Sibling success story: Tulsa Community College a tradition with seventh graduate from family without means | Local News

Written by on May 23, 2022

Sibling success story: Tulsa Community College a tradition with seventh graduate from family without means | Local News

Sibling success story: Tulsa Community College a tradition with seventh graduate from family without means | Local News

Tulsa Community College graduate Christopher Hrncir says his parents would have been considered poor with just one child. But he was one of 10 siblings.

“To say we were under the poverty line is an understatement,” he said.

That kind of poverty keeps many students from college; the expense and time away from work present extraordinary challenges. The Hrncir siblings found a way at TCC through its Honors Scholars and RISE programs.

The Hrncir family, with mother Linda Hrncir (mother) third from the right, gathers to celebrate Christopher Hrncir’s graduation from Tulsa Community College. They are Emily (Forrest) Hrncir (from left), Nathanael Hrncir, Anna Hrncir, Destiny (Hrncir) Womack, Rylee Gwaltney, Christopher Hrncir, John Hrncir, Linda Hrncir, Andrew Mihelich, Charity (Hrncir) Mihelich.

Nine Hrncir siblings have attended TCC; seven have graduated. Of those, six were Honors Scholars. The youngest sibling hasn’t decided her next move after graduating from high school.

Christopher, the next-to-youngest Hrncir sibling, is the latest TCC graduate. He earned an associate degree in human services pre-social work with plans to attend the University of Oklahoma-Tulsa for bachelor’s and master’s degrees.

“For me, the path had already been blazed, with several other siblings having gone to TCC,” he said.

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The oldest sibling, Destiny Hrncir Womack, didn’t start college until she was in her 20s. Now she is an adjunct professor at TCC teaching English.

When she was about 10, their father, Phillip Hrncir, developed a seizure disorder rendering him unable to work. That meant their mother, Linda, was responsible for earning money for the family. They home-schooled their children.

Womack and her siblings started a house cleaning and gardening business. For a decade, the business expanded with strong relationships built with clients.

“Growing up, none of us considered college a possibility due to our financial situation and our belief in the exorbitant cost of higher education,” Womack said.

“In my early 20s, however, I was encouraged by several of my employers, including Tulsa philanthropists Emily Renburg and Patricia Spradlin, that it was possible to afford a quality education at Tulsa Community College.”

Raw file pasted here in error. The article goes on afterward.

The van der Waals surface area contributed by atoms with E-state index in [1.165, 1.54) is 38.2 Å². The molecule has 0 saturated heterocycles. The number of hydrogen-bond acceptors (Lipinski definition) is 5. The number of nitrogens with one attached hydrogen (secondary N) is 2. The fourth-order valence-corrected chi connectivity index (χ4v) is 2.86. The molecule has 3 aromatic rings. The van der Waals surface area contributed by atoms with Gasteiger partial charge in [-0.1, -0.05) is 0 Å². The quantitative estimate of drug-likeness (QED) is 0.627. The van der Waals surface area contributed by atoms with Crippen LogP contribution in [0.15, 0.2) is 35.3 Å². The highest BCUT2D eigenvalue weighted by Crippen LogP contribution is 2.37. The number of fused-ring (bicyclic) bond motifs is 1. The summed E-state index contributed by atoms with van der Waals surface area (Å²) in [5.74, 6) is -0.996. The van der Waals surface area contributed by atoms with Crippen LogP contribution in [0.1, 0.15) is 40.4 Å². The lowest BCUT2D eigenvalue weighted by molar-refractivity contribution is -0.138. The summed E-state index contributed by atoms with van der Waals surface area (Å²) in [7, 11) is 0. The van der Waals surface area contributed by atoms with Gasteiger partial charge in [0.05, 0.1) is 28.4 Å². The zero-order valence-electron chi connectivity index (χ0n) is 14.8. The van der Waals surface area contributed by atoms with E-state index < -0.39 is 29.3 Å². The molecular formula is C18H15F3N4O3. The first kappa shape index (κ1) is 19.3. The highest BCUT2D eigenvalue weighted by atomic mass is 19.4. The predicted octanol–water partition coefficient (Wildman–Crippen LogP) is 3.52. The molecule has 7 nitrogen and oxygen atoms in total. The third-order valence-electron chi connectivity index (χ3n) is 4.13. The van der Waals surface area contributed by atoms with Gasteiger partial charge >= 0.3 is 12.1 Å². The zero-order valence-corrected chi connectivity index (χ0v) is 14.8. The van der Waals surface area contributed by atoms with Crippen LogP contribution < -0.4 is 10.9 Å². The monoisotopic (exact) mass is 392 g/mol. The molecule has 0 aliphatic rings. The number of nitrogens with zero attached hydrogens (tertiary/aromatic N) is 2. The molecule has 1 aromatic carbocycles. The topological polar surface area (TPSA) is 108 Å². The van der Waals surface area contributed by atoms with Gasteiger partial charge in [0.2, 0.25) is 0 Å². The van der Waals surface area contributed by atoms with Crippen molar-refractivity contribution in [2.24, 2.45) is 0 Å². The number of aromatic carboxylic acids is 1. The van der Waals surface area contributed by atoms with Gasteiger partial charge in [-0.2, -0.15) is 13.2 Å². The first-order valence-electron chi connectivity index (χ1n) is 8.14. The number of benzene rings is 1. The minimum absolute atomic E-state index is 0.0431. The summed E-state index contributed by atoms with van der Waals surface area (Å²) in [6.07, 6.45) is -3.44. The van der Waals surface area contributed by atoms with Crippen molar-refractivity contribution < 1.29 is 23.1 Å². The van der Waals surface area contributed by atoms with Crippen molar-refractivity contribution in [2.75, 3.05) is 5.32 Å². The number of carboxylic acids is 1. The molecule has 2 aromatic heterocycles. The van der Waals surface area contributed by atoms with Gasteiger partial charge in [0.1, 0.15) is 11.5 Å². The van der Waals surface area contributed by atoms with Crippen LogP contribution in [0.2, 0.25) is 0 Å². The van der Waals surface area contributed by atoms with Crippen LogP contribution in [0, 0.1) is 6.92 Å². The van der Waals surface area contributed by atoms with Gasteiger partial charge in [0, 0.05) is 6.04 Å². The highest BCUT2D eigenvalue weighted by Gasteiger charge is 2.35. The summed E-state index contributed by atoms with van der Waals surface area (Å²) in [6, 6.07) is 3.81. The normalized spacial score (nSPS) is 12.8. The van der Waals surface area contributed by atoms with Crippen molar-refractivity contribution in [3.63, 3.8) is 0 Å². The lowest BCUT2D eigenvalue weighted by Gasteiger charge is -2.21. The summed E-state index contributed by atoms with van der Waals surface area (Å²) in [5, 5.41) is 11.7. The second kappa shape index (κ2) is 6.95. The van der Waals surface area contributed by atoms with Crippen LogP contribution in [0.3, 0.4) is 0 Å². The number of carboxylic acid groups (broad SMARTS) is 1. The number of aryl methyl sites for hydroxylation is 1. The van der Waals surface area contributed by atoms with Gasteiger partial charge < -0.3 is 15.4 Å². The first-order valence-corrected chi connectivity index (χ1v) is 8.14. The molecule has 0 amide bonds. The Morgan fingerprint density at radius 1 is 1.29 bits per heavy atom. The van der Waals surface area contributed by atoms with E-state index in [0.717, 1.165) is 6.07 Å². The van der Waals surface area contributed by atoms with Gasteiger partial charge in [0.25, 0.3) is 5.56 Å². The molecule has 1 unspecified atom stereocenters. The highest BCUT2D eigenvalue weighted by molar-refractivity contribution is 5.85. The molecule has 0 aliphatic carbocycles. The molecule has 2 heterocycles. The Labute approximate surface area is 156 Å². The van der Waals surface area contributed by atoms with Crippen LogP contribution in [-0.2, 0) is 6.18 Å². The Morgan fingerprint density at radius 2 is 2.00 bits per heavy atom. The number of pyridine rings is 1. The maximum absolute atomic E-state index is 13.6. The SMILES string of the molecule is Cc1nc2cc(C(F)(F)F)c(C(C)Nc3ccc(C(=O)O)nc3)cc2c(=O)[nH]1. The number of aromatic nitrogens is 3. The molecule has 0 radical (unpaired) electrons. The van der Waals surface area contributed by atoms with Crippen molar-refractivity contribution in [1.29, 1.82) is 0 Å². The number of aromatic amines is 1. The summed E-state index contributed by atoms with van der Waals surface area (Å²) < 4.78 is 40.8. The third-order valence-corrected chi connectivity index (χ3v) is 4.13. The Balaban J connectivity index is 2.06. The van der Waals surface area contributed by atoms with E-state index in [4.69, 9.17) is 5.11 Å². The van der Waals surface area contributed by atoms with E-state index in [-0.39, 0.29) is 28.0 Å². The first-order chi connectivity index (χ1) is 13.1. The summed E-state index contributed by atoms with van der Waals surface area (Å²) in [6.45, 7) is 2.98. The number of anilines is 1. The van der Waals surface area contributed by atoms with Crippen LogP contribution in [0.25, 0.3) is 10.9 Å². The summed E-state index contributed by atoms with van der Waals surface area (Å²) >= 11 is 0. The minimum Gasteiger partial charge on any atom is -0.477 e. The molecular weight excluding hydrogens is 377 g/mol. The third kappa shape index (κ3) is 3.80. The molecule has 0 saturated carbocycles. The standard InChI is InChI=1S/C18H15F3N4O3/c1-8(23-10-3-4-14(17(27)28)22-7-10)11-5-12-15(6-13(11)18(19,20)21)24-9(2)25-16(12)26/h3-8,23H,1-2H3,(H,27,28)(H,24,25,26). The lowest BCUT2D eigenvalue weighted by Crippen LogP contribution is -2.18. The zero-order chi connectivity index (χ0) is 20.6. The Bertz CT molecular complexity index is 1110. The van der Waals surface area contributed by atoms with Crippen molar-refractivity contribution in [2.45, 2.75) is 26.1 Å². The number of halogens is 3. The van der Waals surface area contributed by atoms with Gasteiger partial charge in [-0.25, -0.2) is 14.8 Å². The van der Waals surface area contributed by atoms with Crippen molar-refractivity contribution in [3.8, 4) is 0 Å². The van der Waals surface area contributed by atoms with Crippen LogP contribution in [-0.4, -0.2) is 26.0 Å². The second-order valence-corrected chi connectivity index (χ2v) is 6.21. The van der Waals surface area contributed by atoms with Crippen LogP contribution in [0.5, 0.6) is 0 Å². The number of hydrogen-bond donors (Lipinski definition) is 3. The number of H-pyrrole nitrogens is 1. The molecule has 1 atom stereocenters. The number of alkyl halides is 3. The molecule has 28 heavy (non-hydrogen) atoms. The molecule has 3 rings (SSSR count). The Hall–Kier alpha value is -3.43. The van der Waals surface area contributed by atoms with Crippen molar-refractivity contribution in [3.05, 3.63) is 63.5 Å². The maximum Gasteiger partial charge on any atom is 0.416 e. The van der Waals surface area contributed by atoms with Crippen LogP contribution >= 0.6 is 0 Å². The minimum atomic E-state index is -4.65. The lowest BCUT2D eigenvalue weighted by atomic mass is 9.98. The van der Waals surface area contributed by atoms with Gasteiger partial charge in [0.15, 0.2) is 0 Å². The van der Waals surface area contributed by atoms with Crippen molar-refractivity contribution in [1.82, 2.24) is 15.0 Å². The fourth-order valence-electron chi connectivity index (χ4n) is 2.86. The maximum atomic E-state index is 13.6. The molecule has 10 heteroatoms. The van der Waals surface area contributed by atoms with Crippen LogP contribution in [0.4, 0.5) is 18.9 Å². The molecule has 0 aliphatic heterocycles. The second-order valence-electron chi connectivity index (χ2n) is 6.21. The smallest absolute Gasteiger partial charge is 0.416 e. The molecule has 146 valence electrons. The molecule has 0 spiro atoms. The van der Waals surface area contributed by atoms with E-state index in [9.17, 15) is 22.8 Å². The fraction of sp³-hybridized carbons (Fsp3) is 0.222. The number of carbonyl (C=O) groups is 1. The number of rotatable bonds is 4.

About that time, her sister Charity took a class at 3rd Street Clayworks. The owner, Jeff Wells, suggested she attend TCC to take advanced pottery.

So the sisters went to TCC together.

“The first composition course I took, taught by the inspiring and cultivating Dorothy Minor, changed the trajectory of my studies,” Womack said. “I was captivated and humbled at being given the opportunity to engage in conversation with those alive both past and present, and so determined to study literature.”

Those sisters became Honors Scholars and earned higher degrees. They also forged a new future for the Hrncir family, showing how college was possible. Several, including Womack and Charity, obtained higher degrees and are in professions such as nursing, accounting and ministry.

“While I do believe that diligence and perseverance are rewarded whether one’s path lies inside or outside of higher education, my family and I would not be where we are today without the significant assistance we have been given by the TCC community,” Womack said.

For Christopher Hrncir, the decision to attend TCC came down to money.

“The big driver for me was that TCC was cheaper, and I had a guaranteed way to pay for it through the Honors program,” he said.

“TCC was a good place to start, with transferring to a four-year university in mind. I didn’t think about other places to attend, and I didn’t really know about them, either. I know the path to get to where I want to be, and I know the benefits of using TCC to begin my education.”

His goal of becoming a social worker was born around age 14 when he saw his mother giving what she could to charity.

“My mom has always been poor for a lot of our lives,” he said. “But my mom took whatever opportunity she could to give back. My earliest memories were of her taking us to a food ministry she helped organize. Eventually, I learned that that’s what I wanted to do — help people.”

An aunt introduced him to the career of social work. Hrncir says he wants to be a counselor with the credentials of a licensed clinical social worker and master of social work.

While college is right for Hrncir, he says the degree must fit what a person wants to do for work.

“I believe higher education can be valuable, but there are plenty of trades where you can get a good income, if that’s what you want,” he said. “College was for me because I can’t do social work without a degree.

“I believe college can push you forward out of poverty, if you are forward-thinking enough, focused and going for the right reasons. Education can be a way to achieve that goal.”

Looking back, he is a bit amazed at how his family pulled together in those tough times.

“It was left to my mom to figure stuff out, and we got through it. Well, as Mom says, ‘By the grace of God we got through it,’” he said.

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